Mamoru Oshii’s 1995 cyberpunk opus Ghost in the Shell, one of the first Japanese anime titles to cross over to Western audiences, has been reissued and repackaged so often since the millennium that it’s scant surprise studio execs seized upon it as reproducible property. Possibly it was a matter of waiting: for digital effects houses to get up to spec, the right deals to be struck, and any accusations of cultural appropriation to blow over. Paramount’s all-new live-action Ghost, powered by hefty reserves of American and Far Eastern money, emerges as a dazzling logistical display with a missing file where the human interest might once have been stored.
Fans need not blubber unduly: as overseen by Snow White and the Huntsman’s Rupert Sanders, this transliteration would seem faithful enough to satiate those who just want to see favourite scenes and characters redrawn on the biggest screen imaginable. As that suggests, what’s been tinkered with is the scale: Oshii’s knotty postmodern inquiries into identity – a stopover on that fin-de-siècle sci-fi continuum connecting Blade Runner to The Matrix – are here stretched into IMAX-ready, 3D-enabled spectacle. Blown up to this magnitude, ideas already threadbare through twenty years of recycling start to look doubly thin.
Narratively, there’s little to separate the two movies. Again, we open on the creation of a cyborg – Scarlett Johansson’s Major, being a human brain, retrieved in the wake of a fatal accident, set lovingly in a slinky-dinky metal-plastic carapace – who evolves to exist at the mercy of multiple masters. There’s the counterterrorism chief (Takeshi Kitano) who dispatches her to investigate a series of assassinations; the female engineer (Juliette Binoche, slumming elegantly) who nurtures her and patches her up; and her corporate manufacturers – embodied by Peter Ferdinando’s brooding Mr. Cutter – who regard her as no more than an asset on a spreadsheet.
More compelling than any of these figures, however, is the realm they pass through. The flawed but glitzy Snow White rehash positioned Sanders as a facilitator of lavishly visualised if faintly derivative worlds; armed here with both the latest modelling software and several skilled analogue collaborators – production designer Jan Roelfs (Gattaca), emergent cinematographer Jess Hall (Transcendence) – he goes into hyperdrive. Every scene thrusts out something to catch (and occasionally caress) the eye: murky drinking dens besieged by scuttling, arachnoid attendants, a watery virtual limbo where binary ones and zeroes float up like bubbles.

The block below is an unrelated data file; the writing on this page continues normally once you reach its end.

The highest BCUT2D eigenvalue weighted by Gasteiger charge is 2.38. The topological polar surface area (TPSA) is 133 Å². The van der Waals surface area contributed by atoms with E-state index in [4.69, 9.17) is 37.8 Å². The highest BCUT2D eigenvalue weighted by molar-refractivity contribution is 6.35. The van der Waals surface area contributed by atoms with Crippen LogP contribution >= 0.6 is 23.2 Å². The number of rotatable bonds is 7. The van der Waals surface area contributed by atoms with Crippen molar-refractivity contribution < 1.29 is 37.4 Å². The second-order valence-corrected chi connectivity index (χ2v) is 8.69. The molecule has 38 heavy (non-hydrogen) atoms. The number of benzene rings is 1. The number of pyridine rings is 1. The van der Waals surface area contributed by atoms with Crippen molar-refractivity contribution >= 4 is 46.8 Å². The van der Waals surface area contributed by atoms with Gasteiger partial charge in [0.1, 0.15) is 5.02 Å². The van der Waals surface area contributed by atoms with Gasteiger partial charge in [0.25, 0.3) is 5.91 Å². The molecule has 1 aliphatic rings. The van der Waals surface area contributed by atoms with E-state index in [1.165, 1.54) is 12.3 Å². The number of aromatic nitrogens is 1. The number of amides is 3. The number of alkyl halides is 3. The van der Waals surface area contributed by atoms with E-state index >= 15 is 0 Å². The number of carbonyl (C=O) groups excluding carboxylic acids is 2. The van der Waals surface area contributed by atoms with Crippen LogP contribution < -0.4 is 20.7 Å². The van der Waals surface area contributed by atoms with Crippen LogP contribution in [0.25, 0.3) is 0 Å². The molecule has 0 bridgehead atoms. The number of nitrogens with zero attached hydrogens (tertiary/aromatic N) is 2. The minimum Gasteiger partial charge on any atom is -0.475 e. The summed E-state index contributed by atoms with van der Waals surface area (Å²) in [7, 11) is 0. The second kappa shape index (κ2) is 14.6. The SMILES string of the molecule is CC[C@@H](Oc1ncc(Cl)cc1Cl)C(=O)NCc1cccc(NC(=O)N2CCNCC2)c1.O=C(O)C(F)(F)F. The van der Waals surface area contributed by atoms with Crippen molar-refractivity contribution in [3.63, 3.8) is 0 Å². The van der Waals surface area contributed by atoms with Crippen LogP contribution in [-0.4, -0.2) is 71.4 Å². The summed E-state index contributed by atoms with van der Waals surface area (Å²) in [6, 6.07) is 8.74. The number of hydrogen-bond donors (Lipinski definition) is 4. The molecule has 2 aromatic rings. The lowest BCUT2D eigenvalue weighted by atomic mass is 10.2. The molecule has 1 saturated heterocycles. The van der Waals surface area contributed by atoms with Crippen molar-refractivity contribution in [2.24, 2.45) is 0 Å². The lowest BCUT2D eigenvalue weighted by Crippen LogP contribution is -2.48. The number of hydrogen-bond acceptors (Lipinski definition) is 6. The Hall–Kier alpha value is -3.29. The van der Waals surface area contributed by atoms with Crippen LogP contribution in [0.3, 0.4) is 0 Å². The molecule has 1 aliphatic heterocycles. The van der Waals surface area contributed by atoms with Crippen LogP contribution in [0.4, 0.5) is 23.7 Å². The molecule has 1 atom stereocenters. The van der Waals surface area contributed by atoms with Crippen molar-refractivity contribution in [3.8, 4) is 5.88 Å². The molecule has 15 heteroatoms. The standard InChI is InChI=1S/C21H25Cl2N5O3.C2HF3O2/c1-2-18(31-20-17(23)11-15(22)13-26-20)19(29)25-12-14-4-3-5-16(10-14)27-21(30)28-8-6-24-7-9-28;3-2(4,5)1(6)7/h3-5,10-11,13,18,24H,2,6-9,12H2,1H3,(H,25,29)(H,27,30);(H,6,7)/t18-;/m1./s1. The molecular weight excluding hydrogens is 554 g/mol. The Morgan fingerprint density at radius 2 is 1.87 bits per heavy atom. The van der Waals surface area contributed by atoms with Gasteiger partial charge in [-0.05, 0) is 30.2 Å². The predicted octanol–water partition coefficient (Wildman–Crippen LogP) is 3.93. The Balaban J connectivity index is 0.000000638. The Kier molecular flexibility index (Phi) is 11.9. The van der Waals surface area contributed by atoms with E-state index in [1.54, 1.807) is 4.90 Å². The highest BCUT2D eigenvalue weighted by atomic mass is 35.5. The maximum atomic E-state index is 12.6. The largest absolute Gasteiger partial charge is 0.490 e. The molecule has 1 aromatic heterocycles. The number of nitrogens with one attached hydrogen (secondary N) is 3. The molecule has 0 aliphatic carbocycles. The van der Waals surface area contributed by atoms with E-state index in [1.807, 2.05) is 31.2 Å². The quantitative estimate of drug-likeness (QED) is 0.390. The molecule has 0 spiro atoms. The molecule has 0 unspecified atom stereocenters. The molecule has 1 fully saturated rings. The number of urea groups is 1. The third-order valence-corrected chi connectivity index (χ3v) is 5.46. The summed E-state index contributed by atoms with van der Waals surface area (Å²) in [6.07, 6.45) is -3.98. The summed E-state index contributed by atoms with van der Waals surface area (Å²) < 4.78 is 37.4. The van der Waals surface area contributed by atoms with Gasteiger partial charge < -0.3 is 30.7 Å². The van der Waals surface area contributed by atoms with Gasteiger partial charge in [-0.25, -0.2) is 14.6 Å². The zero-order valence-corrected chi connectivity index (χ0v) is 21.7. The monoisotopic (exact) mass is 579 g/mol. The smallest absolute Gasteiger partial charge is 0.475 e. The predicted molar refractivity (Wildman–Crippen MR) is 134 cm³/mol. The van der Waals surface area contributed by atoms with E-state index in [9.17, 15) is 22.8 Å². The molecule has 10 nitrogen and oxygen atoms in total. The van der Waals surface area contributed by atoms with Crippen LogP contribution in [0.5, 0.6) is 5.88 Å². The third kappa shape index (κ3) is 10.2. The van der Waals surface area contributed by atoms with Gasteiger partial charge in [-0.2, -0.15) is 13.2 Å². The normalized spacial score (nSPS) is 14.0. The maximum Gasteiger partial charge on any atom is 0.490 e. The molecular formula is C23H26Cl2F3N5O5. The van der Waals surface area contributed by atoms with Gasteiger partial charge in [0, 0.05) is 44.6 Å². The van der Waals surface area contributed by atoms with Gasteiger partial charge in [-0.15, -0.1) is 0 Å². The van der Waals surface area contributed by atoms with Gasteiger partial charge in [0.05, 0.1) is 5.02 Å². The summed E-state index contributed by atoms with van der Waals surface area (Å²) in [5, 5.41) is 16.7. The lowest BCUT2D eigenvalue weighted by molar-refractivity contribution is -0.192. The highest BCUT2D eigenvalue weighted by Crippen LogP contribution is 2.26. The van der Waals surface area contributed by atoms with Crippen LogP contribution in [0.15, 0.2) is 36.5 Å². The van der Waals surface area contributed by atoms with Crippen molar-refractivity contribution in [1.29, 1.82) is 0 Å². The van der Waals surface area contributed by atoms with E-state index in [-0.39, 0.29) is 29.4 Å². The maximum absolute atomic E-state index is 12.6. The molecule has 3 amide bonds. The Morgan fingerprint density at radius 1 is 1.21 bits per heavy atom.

So yes, it’s the shiniest of kit; whether the emotions are stirred is another matter. Johansson sets the level of engagement, by playing the impervious shell rather better than she does the restless ghost. In 2013’s unsettling Under the Skin, the actress was directed into signalling a hybrid’s dawning consciousness (and conscience); here, she’s limited to looking puzzled while convoluted plot stuff streams around her. The time Johansson has logged among the Avengers means she could perform the role’s asskicking aspects in her sleep – but in so many other scenes, she appears to be on autopilot: left to execute commands, rather than encouraged to flesh this part out.
Supporting players are defined chiefly by their hairstyles. Snowtown ne’er-do-well Daniel Henshall models a mullet that identifies him as an individual of questionable judgement; Major’s sidekick Pilou Asbaek sports a shock of white fluff that might work for manga heroes but turns grown men into Billy Idol tribute acts. As his explosion-blackened corneas are replaced with ophthalmic lenses, you sense a rampant techno-decorousness beginning to consume the performers – a instinct compounded upon seeing Buddhist monks plugged into a towering cable router redolent of Avatar’s Tree of Life. Like much else here, it’s striking but second-hand.
That last image has presumably been designed to chime with a moment when even the Dalai Lama delivers his wisdom in 140-character bytes, yet – like the allusions to corporate overreach and female consent – it doesn’t connect meaningfully with anything else: the data collected from Oshii’s film is pinged round inside the new film’s circuitry without it ever threatening to accumulate any critical mass. The result is a Ghost for the Twitterati, all flashing lights and pretty colours, at once distracting and distractible, busily spinning its wheels ahead of a citytrashing finale that recalls… well, every other citytrashing finale of the past half-decade.
As with Twitter, the film is not without its passing, superficial pleasures, and non-devotees might soak up some of its stimuli for future repurposing as profile photos, or as the backdrop to a club night. Sanders is becoming increasingly adept at framing the kind of images any 14-year-old would deem cool (Scar-Jo in slo-mo, erupting through plate glass in latex!), which should ensure smooth progress in the modern movie business. Yet whatever philosophical nuggets were lurking amid Oshii’s tangled plotting, they surely merited closer consideration by a filmmaker who wasn’t just trading in gloss, and doesn’t merely regard human beings as elements of design.